How to teach Tai Chi

 

My teacher often repeated that you can't teach Tai Chi, but only introduce the Form. Of course, when we as  teachers in our turn do just that with our students, we soon understand that nobody will do what they  don't want to do, and that this resistance is profound and unconscious. So setting a programme and insisting on  adherence to it seems unlikely to produce creative graduates, and more likely to attract those who feel comfortable being human tape recorders. But freedom to act according to circumstance lies at the heart of Tai Chi Chuan.

 

Thus, for the student, when it comes to learning the Art in the Chinese way,  the Form may initially seem to be very structured. This can be both reassuring and totally infuriating for the student.  Impatience often blows up to the surface as the months and years pass.

 

Over time, though, learners may find that their personality changes, from a wildly oscillating, mood driven bundle of desires to something more centred and responsive. Flexibility starts in the mind. 

 

Someone might then say, "Nah, you just turned forty," but  what if 'turning forty'  didn't have to entail a loss of energy, and enthusiasm for life? Calm is not stagnation. 

 

As we become used to feeling grounded and centred, the ability to 'see' the flow of things starts to show up more and more, since we're also quieter, and able to listen more.  Within flow, harmony, connection and responsiveness, the quality of Intent can sometimes be seen, like an idea inside a gust of wind. If you're quick, as quick as that idea, there's a small chance of jumping aboard the wind. 


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My feeling nowadays is that these points are vital in introducing Tai Chi to others:

 

Firstly that we watch the student move, and lose ourselves for a while in what is going on for them, so that our advice is informed by acquaintance, and doesn't merely attend to the superficial elements of their work.

 

Secondly, we should honestly intend that the student achieve more than we can, not less.

 

Thirdly, as  practitioner/ teachers, we need to be aware of  desires within ourselves. We want to pass on the knowledge, which can result in an unhealthy need to create students who are identical reproductions of ourselves.  And bear in mind the biological urge to reproduce, which takes on many forms, not just biological ones.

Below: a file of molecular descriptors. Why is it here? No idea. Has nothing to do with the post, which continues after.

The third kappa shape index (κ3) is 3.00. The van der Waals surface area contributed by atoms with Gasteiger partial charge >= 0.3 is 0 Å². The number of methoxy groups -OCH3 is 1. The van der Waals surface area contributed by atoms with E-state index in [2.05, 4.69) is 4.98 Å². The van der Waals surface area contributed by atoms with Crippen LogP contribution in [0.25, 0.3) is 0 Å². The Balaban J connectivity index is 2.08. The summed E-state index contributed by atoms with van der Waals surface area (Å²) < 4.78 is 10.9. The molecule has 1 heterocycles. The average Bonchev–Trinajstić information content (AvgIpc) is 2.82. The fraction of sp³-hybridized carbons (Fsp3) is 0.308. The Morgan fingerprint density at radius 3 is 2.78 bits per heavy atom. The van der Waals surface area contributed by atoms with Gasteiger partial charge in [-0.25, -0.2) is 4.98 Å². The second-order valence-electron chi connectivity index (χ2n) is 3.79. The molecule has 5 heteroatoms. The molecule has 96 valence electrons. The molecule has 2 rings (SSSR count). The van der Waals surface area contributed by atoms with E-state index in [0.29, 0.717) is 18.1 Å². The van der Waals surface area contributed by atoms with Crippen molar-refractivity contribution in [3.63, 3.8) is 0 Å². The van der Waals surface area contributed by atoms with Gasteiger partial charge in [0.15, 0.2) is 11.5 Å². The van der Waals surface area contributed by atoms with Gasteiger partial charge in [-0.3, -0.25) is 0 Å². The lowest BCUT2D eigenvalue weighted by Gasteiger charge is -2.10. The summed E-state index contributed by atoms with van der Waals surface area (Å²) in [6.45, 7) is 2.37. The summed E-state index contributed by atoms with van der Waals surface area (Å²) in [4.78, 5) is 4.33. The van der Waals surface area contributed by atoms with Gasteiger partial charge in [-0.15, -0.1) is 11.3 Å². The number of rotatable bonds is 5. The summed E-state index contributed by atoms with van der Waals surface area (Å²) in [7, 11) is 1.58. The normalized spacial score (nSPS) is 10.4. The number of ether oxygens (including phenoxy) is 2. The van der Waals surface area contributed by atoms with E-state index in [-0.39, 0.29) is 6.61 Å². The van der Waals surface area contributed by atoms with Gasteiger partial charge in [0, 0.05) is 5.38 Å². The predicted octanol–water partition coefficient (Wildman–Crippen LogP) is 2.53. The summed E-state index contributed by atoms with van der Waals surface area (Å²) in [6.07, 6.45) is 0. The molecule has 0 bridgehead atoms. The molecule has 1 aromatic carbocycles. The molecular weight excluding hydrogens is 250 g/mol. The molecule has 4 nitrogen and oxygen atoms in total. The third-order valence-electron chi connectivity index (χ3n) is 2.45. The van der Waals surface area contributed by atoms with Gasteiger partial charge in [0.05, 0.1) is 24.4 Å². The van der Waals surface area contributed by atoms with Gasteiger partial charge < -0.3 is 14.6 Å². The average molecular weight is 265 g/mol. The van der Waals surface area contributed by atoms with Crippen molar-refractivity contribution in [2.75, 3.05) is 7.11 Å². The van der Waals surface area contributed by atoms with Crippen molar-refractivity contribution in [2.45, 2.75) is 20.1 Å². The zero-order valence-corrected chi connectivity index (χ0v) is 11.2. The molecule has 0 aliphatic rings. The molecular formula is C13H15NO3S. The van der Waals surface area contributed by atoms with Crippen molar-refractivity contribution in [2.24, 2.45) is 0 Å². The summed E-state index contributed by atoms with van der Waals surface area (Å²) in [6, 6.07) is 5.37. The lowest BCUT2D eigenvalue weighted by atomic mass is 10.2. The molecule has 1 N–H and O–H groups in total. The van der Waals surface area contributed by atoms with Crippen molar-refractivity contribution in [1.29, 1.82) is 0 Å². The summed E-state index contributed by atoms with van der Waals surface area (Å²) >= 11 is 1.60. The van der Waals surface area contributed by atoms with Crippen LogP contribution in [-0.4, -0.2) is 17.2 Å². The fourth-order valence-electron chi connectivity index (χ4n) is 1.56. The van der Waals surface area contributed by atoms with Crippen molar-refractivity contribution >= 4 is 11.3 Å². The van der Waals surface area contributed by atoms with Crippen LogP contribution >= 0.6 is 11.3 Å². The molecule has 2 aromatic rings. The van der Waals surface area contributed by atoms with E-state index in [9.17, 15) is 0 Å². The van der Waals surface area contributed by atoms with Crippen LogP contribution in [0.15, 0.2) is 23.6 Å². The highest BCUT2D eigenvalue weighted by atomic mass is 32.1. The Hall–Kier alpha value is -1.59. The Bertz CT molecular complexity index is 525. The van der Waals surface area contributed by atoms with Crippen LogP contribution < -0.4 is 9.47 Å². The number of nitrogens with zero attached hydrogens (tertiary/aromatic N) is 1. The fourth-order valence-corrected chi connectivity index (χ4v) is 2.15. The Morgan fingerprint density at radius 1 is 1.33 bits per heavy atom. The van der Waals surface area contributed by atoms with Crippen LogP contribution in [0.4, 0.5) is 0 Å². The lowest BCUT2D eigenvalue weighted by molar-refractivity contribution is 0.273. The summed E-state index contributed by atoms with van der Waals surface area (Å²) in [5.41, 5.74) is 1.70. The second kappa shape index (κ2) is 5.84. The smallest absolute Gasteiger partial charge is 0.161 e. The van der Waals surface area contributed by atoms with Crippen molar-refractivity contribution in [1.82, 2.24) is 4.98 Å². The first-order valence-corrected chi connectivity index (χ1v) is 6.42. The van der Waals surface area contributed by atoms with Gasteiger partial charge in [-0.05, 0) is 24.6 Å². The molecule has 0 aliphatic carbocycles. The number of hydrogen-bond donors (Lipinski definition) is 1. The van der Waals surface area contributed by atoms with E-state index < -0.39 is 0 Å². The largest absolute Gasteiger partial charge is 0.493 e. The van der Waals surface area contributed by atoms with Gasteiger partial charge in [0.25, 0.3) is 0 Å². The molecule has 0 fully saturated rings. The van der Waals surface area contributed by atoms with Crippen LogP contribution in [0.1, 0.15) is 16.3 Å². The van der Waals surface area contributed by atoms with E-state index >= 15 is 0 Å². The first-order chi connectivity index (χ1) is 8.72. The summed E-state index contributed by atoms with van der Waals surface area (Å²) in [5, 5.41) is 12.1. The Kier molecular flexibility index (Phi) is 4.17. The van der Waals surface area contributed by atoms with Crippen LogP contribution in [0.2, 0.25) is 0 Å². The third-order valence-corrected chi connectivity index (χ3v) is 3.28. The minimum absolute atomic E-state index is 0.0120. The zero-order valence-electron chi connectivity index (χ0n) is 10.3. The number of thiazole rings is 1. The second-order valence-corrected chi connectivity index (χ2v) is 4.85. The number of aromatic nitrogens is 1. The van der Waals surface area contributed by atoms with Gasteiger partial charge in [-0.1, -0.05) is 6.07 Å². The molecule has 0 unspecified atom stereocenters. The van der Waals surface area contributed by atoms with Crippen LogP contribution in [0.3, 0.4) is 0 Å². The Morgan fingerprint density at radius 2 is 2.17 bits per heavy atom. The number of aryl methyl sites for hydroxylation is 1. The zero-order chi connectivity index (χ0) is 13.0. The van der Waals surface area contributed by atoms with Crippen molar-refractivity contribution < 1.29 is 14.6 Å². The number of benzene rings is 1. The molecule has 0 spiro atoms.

The ability to transmit Tai Chi is in direct proportion, I believe, to the ability to let go of self.

 

Fourthly,  we need to keep up our own practice, allowing  that practice 

to go deeper and deeper so that we're not just practicing with the constant thought of "How can I teach this or that aspect?"  but that we're practicing the art itself, developing our love of it and allowing it to take good care of us.

 

So how to teach Tai Chi? Wrong phrasing. How to transmit Tai Chi Chuan? Constantly work at  becoming aware of and reducing your agenda, and watch as intent rises in another person, as it has with you. Look out for them as the almost irresistible stream of desires knocks them about, and encourage their trust in the vast  store of intuited understanding which waits inside us, and our miraculous bodies.


Or as my teacher's teacher advised, "Teach what you know, don't make anything up."





 How to study Tai Chi

 

Studying Tai Chi, we take on a number of ideas: a band around your waist and a point inside the lower abdomen can steer your movements, your breathing can harmonize with the cycle of effort 

 (gathering strength and realeasing it), your coccyx can be relaxed and drawn under to align your back and its muscles moe usefully, etc. etc.

 


Simultaneously you're forming shapes as you move, the purpose of which may well seem elusive in the beginning. Often a shift in the mind can occur, which aids movement but suspends internal discussion, making it oddly difficult to recall in words what you were doing just an hour before. 

 


Repetition, as with any skill, is key, and yet you might try any trick for months to avoid practising sufficiently. Alternately, you may find the copying of movements very easy, and feel you've mastered the whole thing in a short while. Both these strategies are the antics of the conscious, analytical, daily, mind, which may be reluctant to surrender any ground, even though it was involved in getting you to a class in the first place. Slowly space is made, and that busy consciousness derives quiet and centre from the study.

 


So one of the challenges of this acquisition process is how long to spend in the analytical part of the mind.

The apparent confusion and mystery in which you might live for a time while studying Tai Chi are not the products of a weak analytical mind so much as a continual re- immersion in the connective intuitive mind. Returning from this part of awareness often removes the words with which to report to oneself the insights gained. Slowly and reliably, this changes.  

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